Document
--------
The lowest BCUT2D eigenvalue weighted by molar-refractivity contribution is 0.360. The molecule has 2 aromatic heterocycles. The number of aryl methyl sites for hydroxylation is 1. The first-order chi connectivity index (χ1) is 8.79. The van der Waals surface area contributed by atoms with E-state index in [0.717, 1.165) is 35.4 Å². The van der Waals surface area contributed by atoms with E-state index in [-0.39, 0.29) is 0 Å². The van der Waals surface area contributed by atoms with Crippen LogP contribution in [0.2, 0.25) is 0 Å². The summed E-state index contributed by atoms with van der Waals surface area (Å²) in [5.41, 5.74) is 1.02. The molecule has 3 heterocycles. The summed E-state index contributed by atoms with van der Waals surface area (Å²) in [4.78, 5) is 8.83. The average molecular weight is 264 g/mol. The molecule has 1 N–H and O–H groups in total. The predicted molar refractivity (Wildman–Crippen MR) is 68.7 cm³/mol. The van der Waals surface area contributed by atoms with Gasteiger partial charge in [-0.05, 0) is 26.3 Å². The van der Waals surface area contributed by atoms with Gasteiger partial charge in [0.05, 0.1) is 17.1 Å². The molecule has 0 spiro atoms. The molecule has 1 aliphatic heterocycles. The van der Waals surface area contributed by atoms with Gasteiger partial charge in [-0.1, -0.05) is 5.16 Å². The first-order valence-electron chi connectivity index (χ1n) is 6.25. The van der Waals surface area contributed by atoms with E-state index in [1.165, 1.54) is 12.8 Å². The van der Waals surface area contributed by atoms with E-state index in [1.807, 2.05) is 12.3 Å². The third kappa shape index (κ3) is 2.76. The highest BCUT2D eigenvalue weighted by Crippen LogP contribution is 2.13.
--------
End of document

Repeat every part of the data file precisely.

The lowest BCUT2D eigenvalue weighted by molar-refractivity contribution is 0.360. The molecule has 2 aromatic heterocycles. The number of aryl methyl sites for hydroxylation is 1. The first-order chi connectivity index (χ1) is 8.79. The van der Waals surface area contributed by atoms with E-state index in [0.717, 1.165) is 35.4 Å². The van der Waals surface area contributed by atoms with E-state index in [-0.39, 0.29) is 0 Å². The van der Waals surface area contributed by atoms with Crippen LogP contribution in [0.2, 0.25) is 0 Å². The summed E-state index contributed by atoms with van der Waals surface area (Å²) in [5.41, 5.74) is 1.02. The molecule has 3 heterocycles. The summed E-state index contributed by atoms with van der Waals surface area (Å²) in [4.78, 5) is 8.83. The average molecular weight is 264 g/mol. The molecule has 1 N–H and O–H groups in total. The predicted molar refractivity (Wildman–Crippen MR) is 68.7 cm³/mol. The van der Waals surface area contributed by atoms with Gasteiger partial charge in [-0.05, 0) is 26.3 Å². The van der Waals surface area contributed by atoms with Gasteiger partial charge in [0.05, 0.1) is 17.1 Å². The molecule has 0 spiro atoms. The molecule has 1 aliphatic heterocycles. The van der Waals surface area contributed by atoms with Gasteiger partial charge in [-0.1, -0.05) is 5.16 Å². The first-order valence-electron chi connectivity index (χ1n) is 6.25. The van der Waals surface area contributed by atoms with E-state index in [1.165, 1.54) is 12.8 Å². The van der Waals surface area contributed by atoms with E-state index in [1.807, 2.05) is 12.3 Å². The third kappa shape index (κ3) is 2.76. The highest BCUT2D eigenvalue weighted by Crippen LogP contribution is 2.13.